Employee shirking and overworking: modelling the unintended consequences of work organisation

Antosz, P., Rembiasz, T. & Verhagen, H., 2-Aug-2020, In : Ergonomics. 63, 8, p. 997-1009 13 p.

Research output: Contribution to journalArticleAcademicpeer-review

Underworking (i.e. shirking) and overworking of employees can have detrimental effects for the individual and the organisation. We develop a computational model to investigate how work structure, specifically the way in which managers distribute work tasks amongst employees, impacts work intensity and working time. The model draws on theories from economics, psychology and management, and on empirical observations. The simulations show that when managers correctly estimate task difficulty, but undervalue the employee's competence, opportunities for shirking are provided due to longer deadlines. Similarly, if managers overvalue the employee's competence, they set tighter deadlines leading to overwork. If task difficulty is misjudged, initially only influence on employee working time is observed. However, it gradually generates competence misjudgements, indirectly impacting the employee's effort level. An interaction between competence misjudgement and task uncertainty slows the manager's ability to correctly estimate employee competence and prolongs initial competence misjudgements. The study highlights the importance of applying dynamic modelling methods, which allows for testing theory assumptions in silico, generating new hypotheses and offers a foundation for future research. Practitioner summary: A computational model was developed to investigate how the structure of work allocation influences opportunities for shirking and overworking by employees. The paper demonstrates how dynamic modelling can be used to explain workplace phenomena and develop new hypotheses for further research.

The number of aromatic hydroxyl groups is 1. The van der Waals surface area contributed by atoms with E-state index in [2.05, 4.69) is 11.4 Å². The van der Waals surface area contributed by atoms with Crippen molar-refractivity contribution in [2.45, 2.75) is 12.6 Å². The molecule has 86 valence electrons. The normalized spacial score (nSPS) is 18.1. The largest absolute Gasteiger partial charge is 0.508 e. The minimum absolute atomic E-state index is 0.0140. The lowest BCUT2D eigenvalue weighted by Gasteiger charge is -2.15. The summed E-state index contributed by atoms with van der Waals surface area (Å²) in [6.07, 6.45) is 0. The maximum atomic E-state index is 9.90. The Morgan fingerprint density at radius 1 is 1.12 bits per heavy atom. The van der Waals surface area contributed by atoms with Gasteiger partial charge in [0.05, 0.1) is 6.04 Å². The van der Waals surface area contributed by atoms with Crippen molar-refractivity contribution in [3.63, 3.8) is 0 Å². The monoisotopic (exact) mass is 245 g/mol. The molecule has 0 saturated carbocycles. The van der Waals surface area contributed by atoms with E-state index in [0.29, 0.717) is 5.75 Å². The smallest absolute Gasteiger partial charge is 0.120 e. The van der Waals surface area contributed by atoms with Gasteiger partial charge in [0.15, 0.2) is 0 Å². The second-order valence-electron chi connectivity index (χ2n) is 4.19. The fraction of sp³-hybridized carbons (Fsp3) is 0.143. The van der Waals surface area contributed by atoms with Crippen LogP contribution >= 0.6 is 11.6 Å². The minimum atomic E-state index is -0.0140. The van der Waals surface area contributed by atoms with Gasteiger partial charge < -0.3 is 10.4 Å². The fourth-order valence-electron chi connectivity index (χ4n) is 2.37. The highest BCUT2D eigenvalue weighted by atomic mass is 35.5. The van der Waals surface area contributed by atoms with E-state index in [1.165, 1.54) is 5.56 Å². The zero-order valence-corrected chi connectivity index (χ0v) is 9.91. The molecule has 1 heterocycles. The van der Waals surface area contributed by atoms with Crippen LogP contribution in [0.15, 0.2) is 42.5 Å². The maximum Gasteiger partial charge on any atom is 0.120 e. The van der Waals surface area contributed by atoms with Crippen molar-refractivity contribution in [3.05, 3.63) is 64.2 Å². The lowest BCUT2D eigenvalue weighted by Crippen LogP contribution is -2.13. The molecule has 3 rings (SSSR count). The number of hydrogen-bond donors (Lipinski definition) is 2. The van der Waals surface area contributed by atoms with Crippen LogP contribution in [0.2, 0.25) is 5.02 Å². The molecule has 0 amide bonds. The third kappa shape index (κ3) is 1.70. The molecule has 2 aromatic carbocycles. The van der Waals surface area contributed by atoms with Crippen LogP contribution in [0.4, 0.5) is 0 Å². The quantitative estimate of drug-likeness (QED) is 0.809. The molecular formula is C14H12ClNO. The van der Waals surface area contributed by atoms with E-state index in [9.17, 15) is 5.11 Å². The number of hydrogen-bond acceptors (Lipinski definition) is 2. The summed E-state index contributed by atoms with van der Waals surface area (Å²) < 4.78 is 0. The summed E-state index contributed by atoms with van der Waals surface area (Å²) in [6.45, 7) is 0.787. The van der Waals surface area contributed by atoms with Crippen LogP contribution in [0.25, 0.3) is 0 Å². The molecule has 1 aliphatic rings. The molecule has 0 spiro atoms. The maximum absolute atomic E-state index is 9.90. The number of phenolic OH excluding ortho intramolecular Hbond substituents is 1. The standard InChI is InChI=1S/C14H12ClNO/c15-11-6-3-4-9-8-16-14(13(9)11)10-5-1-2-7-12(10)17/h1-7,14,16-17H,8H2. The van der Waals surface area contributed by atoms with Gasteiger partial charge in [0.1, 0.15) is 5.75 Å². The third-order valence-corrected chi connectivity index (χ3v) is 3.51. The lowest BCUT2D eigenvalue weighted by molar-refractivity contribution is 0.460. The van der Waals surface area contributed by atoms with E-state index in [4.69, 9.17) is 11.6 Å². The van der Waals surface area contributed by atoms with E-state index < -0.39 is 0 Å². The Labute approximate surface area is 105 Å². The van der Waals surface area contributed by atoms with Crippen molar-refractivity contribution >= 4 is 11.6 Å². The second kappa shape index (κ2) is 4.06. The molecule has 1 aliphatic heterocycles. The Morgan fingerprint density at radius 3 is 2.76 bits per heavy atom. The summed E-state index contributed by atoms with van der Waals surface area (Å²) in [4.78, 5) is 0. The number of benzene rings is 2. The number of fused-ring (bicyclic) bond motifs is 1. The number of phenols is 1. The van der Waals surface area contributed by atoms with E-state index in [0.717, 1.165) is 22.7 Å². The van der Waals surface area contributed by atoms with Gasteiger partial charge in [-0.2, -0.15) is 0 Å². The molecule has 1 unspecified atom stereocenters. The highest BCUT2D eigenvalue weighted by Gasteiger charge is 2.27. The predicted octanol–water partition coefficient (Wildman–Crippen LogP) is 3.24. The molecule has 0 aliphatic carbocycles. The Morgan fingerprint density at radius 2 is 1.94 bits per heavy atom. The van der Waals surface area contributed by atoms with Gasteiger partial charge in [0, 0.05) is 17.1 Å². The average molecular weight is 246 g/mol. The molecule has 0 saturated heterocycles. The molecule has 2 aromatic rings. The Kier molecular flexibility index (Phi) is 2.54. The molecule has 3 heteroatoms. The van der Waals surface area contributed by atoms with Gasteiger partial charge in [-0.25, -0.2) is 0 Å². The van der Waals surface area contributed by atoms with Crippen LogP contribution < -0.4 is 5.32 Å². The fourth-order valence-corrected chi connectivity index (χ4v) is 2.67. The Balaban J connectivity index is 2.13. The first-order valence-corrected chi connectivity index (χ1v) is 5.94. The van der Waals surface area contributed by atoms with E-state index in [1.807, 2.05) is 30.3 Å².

Original languageEnglish
Pages (from-to)997-1009
Number of pages13
Issue number8
Publication statusPublished - 2-Aug-2020


  • Task performance, shirking, agent-based model, social simulations, PERFORMANCE, PHYSICIANS, AGENT

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